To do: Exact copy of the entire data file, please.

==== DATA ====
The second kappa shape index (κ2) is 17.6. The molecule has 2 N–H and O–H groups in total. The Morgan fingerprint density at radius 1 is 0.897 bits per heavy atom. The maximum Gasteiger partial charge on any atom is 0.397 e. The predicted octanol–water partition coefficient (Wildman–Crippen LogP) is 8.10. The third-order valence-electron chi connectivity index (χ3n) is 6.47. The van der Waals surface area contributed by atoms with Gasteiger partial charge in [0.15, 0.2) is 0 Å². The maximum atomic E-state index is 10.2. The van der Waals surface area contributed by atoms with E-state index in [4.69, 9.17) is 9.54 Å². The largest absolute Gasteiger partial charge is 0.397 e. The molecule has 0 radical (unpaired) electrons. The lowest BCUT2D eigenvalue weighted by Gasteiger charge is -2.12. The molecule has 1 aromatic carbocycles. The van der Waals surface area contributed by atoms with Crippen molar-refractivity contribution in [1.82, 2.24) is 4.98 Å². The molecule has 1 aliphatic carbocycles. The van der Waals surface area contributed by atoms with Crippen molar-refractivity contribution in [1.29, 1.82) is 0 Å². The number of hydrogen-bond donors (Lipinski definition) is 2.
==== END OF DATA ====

The second kappa shape index (κ2) is 17.6. The molecule has 2 N–H and O–H groups in total. The Morgan fingerprint density at radius 1 is 0.897 bits per heavy atom. The maximum Gasteiger partial charge on any atom is 0.397 e. The predicted octanol–water partition coefficient (Wildman–Crippen LogP) is 8.10. The third-order valence-electron chi connectivity index (χ3n) is 6.47. The van der Waals surface area contributed by atoms with Gasteiger partial charge in [0.15, 0.2) is 0 Å². The maximum atomic E-state index is 10.2. The van der Waals surface area contributed by atoms with E-state index in [4.69, 9.17) is 9.54 Å². The largest absolute Gasteiger partial charge is 0.397 e. The molecule has 0 radical (unpaired) electrons. The lowest BCUT2D eigenvalue weighted by Gasteiger charge is -2.12. The molecule has 1 aromatic carbocycles. The van der Waals surface area contributed by atoms with Crippen molar-refractivity contribution in [1.82, 2.24) is 4.98 Å². The molecule has 1 aliphatic carbocycles. The van der Waals surface area contributed by atoms with Crippen molar-refractivity contribution in [1.29, 1.82) is 0 Å². The number of hydrogen-bond donors (Lipinski definition) is 2.